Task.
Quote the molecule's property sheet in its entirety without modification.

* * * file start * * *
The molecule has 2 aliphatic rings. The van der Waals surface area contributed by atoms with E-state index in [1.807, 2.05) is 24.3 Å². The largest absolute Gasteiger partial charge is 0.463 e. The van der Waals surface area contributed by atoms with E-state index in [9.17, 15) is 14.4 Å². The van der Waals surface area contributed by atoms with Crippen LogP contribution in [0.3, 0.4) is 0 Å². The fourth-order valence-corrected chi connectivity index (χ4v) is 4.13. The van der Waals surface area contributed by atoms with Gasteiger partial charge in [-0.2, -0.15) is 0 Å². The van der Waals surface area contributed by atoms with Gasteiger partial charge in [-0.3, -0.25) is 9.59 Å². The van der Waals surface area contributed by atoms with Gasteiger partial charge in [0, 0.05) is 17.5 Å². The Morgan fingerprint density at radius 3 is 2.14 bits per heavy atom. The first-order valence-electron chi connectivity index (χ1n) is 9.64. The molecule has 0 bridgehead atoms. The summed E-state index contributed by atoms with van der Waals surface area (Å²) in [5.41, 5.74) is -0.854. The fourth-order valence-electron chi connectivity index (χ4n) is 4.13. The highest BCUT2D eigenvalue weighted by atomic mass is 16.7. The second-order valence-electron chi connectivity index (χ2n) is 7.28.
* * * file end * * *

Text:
The molecule has 2 aliphatic rings. The van der Waals surface area contributed by atoms with E-state index in [1.807, 2.05) is 24.3 Å². The largest absolute Gasteiger partial charge is 0.463 e. The van der Waals surface area contributed by atoms with E-state index in [9.17, 15) is 14.4 Å². The van der Waals surface area contributed by atoms with Crippen LogP contribution in [0.3, 0.4) is 0 Å². The fourth-order valence-corrected chi connectivity index (χ4v) is 4.13. The van der Waals surface area contributed by atoms with Gasteiger partial charge in [-0.2, -0.15) is 0 Å². The van der Waals surface area contributed by atoms with Gasteiger partial charge in [-0.3, -0.25) is 9.59 Å². The van der Waals surface area contributed by atoms with Gasteiger partial charge in [0, 0.05) is 17.5 Å². The Morgan fingerprint density at radius 3 is 2.14 bits per heavy atom. The first-order valence-electron chi connectivity index (χ1n) is 9.64. The molecule has 0 bridgehead atoms. The summed E-state index contributed by atoms with van der Waals surface area (Å²) in [5.41, 5.74) is -0.854. The fourth-order valence-electron chi connectivity index (χ4n) is 4.13. The highest BCUT2D eigenvalue weighted by atomic mass is 16.7. The second-order valence-electron chi connectivity index (χ2n) is 7.28.